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CLI-based Configuration Guide - VPN

AR100, AR120, AR150, AR160, AR200, AR1200, AR2200, AR3200, and AR3600 V200R010

This document describes VPN features on the device and provides configuration procedures and configuration examples.
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Using IPSec VPN to Implement Secure Interconnection Between LANs

Using IPSec VPN to Implement Secure Interconnection Between LANs

The headquarters and branches of an enterprise are interconnected in various ways.

Site-to-Site VPN — IPSec

A site-to-site VPN, also called a LAN-to-LAN VPN or a gateway-to-gateway VPN, is used to set up an IPSec tunnel between two gateways, implementing secure access of LANs. Figure 5-21 shows a typical site-to-site IPSec VPN network.

Figure 5-21  Typical site-to-site IPSec VPN network

This network requires that two gateways on both ends of the tunnel have fixed IP addresses or fixed domain names, and both parties be able to initiate a connection.

  • A Router can serve as both an IPSec gateway and a NAT gateway.

  • When a NAT device exists between two IPSec gateways, Routers support IPSec NAT traversal.

Site-to-Site VPN — L2TP over IPSec

L2TP over IPSec encapsulates packets using L2TP before transmitting them using IPSec. L2TP and IPSec are used together to allow branches to securely access VPNs by dialing the LAC. Branches use L2TP to dial the LAC and obtain private IP addresses on the headquarters network. IPSec is used to ensure communication security during this process.

Figure 5-22 shows a network for the branch to access the headquarters through an L2TP over IPSec tunnel. The outbound interfaces of the LAC (FW_A) and L2TP network server (LNS) (FW_B) have fixed IP addresses. A user in the branch dials FW_A through PPPoE. FW_A then initiates a tunnel setup request to FW_B over the Internet. An L2TP over IPSec is set up between FW_A and FW_B. Then FW_A authenticates the user, and FW_B can also authenticate the user again after the user is successfully authenticated by FW_A. After the user is successfully authenticated by FW_B, FW_B assigns a private IP address to the user.

Figure 5-22  Branch accessing the headquarters through an L2TP over IPSec tunnel

Site-to-Site VPN — GRE over IPSec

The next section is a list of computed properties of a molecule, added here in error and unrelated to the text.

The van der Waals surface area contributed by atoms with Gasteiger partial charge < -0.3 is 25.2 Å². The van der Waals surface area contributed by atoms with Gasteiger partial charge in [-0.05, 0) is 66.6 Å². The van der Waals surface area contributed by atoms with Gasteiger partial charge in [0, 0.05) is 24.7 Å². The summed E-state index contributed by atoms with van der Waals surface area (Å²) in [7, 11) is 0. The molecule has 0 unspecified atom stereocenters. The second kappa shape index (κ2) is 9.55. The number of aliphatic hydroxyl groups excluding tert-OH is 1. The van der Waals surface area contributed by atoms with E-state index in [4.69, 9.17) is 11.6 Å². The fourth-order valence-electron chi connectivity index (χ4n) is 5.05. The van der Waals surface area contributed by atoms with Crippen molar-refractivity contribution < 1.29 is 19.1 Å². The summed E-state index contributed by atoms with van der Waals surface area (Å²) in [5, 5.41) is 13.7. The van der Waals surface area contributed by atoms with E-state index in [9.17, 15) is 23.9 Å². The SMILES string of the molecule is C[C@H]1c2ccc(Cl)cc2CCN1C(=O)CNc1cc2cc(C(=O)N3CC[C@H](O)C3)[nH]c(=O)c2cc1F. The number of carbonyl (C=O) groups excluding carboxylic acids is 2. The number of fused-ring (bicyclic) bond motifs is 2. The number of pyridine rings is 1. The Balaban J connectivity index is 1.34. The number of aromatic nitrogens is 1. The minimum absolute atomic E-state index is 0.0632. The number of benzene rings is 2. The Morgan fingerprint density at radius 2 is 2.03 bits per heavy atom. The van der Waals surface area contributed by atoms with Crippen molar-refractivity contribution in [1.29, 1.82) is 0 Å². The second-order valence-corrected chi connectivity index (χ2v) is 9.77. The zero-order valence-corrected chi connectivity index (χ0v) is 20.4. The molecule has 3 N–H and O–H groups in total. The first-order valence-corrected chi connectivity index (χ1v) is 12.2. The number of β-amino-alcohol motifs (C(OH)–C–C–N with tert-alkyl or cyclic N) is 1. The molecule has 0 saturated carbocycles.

Generic Routing Encapsulation (GRE) is a generic tunneling protocol that encapsulates multicast, broadcast, and non-IP packets. GRE, however, provides only simple password authentication but not data encryption, and therefore cannot ensure data transmission security. IPSec provides high data transmission security but cannot encapsulate multicast, broadcast, or non-IP packets. Leveraging advantages of GRE and IPSec, GRE over IPSec encapsulates multicast, broadcast, and non-IP packets into common IP packets. For example, to hold a video conference between a branch and the headquarters, use GRE over IPSec to transmit service traffic on an IPSec VPN.

Figure 5-23 shows a typical GRE over IPSec VPN network.

Figure 5-23  Typical GRE over IPSec VPN network

GRE over IPSec supports the transport and tunnel encapsulation modes. Compared to the transport mode, the tunnel mode adds an extra IPSec header, which makes the packet longer and more likely to be fragmented. Therefore, GRE over IPSec in transport mode is recommended.

Site-to-Multisite (Hub-Spoke VPN)

In most cases, the headquarters of an enterprise are connected to multiple branches through IPSec VPN tunnels. Figure 5-24 shows a typical hub-spoke IPSec VPN network.

Figure 5-24  Typical hub-spoke IPSec VPN network

The headquarters has a fixed public IP address or a fixed domain name. Branches support static or dynamic public IP addresses and private IP addresses. Data traffic is transmitted in the following scenarios:
  • Branches do not need to communicate with each other.

    Deploy IPSec VPN between the headquarters and branches.

  • Branches need to communicate with each other.

    If branches access the Internet using dynamic public IP addresses, traditional IPSec VPN will cause branches to fail to directly communicate with each other. Communication data between branches has to be forwarded through the headquarters. This consumes the CPU and memory resources of the hub (FW_C). In addition, the headquarters must encapsulate and decapsulate traffic between branches, causing additional network delay.

    To resolve this problem, deploy Dynamic Smart VPN (DSVPN) to set up VPN tunnels between branches using dynamic IP addresses. However, multipoint GRE (mGRE) tunnels do not have the encryption function and cannot ensure communication security. To achieve communication security, bind DSVPN with the IPSec security framework, that is, deploy DSVPN over IPSec. For details about DSVPN over IPSec, see DSVPN Protected by IPSec.

Updated: 2019-08-07

Document ID: EDOC1100033725

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